A culture blog, mostly focused on film and television. Warning: spoilers!!!
Film Review: Harold and Maude (1971)
November 11, 2016
The primary protagonist of cult classic Harold and Maude is Harold Chasen (Bud Cort), a well-to-do young man with a fascination with death who finds love and kinship with Maude Chardin (Ruth Gordon), an eccentric 79-year old with an irresistible zest for life. From the start, Harold's macabre antics mildly irritate his long-desensitized, busy socialite mother (Vivian Pickles), who tries to run his life for him. Mrs. Chasen signs Harold up at a dating agency, has him discuss his future with his military-minded uncle, and sends him to receive psychiatric help in fruitless attempts to normalize him. In the mean time, Harold spends his days staging his own suicides and attending the funerals of strangers, where he eventually meets Maude. The older woman immediately identifies in Harold a soul similar to hers and welcomes him into her bohemian, car-jacking, art-loving, tree-saving, song-and-dance-filled life.
Cort excels in his role as the pale, strange, disconnected Harold whose morbid actions teeter on true, dramatic seriousness and unexpected black comedy. Gordon is utterly vivacious and winning as the devil-may-care Maude. Their relationship is remarkable and believably solid, selling the audience on the intimacy and logic of their unusual romance. The film is also full of fresh, inventive, and subtly symbolic visuals and camerawork, some of which are hilarious at second viewing and some whimsical or simply beautiful. Likely an influence on filmmakers such as Wes Anderson and Richard Ayoade, many scenes and images in Harold and Maude stand out: the opening long take, the symmetrical set-up at the psychiatric office, the zoom out at the white tombstone cemetery, and any time there is a deep focus shot. The film is absolutely filled with visual jokes and gems.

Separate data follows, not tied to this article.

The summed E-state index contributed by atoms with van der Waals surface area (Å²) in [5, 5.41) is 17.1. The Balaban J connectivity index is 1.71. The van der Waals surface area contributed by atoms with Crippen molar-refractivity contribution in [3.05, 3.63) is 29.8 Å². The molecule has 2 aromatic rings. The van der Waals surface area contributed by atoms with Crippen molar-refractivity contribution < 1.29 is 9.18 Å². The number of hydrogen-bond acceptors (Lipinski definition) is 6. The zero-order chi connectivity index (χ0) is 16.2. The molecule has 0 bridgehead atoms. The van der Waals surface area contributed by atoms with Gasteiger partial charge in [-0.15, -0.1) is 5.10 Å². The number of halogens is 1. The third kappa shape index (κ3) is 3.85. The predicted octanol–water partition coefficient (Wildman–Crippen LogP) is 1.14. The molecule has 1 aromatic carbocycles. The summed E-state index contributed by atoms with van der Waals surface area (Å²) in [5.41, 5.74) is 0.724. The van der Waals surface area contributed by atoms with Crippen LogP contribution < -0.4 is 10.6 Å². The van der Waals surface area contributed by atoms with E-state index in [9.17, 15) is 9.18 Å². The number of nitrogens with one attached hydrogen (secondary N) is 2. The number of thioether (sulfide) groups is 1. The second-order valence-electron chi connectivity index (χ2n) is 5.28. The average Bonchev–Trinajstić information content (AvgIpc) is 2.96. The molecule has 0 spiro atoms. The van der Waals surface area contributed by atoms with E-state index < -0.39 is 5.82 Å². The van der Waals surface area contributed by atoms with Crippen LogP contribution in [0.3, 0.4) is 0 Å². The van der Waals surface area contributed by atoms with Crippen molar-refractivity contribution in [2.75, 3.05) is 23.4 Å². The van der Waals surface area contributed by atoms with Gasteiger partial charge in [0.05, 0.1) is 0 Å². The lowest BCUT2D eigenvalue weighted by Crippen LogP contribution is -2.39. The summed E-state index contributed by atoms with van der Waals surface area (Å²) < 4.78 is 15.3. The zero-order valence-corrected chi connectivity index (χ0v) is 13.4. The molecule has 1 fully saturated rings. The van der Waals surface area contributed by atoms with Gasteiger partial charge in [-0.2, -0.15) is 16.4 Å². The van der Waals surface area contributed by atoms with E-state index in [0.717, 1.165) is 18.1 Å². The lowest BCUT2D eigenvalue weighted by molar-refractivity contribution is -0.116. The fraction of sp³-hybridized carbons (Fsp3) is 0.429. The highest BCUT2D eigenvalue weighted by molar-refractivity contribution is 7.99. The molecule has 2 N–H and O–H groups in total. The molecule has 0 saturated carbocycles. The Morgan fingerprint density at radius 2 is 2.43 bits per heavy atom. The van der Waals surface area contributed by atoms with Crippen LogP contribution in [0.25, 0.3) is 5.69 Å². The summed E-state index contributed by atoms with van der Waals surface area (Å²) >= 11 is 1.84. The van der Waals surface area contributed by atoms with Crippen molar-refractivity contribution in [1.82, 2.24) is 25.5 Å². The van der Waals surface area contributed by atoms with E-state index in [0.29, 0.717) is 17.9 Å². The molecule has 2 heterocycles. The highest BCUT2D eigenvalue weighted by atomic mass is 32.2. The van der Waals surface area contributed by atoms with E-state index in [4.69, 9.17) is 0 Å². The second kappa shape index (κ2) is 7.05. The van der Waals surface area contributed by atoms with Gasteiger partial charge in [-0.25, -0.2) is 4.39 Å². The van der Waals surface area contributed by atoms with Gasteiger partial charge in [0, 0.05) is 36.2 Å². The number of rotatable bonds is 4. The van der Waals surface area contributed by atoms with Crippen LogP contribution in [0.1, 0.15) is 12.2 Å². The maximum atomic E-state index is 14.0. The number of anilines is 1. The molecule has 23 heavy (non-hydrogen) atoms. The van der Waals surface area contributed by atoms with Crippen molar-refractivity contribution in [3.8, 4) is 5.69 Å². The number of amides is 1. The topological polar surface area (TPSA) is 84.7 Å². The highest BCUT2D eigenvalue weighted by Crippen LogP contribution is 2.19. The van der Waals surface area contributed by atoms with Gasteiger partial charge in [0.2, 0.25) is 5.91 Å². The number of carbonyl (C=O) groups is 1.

Harold and Maude is a fantastic comedy that unexpectedly combines themes of life and death into a complicated but heart-felt relationship between two oddball characters. The film deals irreverently with mortality as Harold playacts his death and somehow manages to pull the rug out from under the audience again and again. With the capricious addition of Maude—the OG manic pixie dream girl—the film also weaves in a message of living life to the fullest as the spritely older woman shares her life with Harold and opens his eyes to the world. At its unforgettable and surprising ending, Harold and Maude successfully brings together all of its quirks and energy to present a final statement about Harold’s journey of self-discovery as aided by the wise and experienced Maude.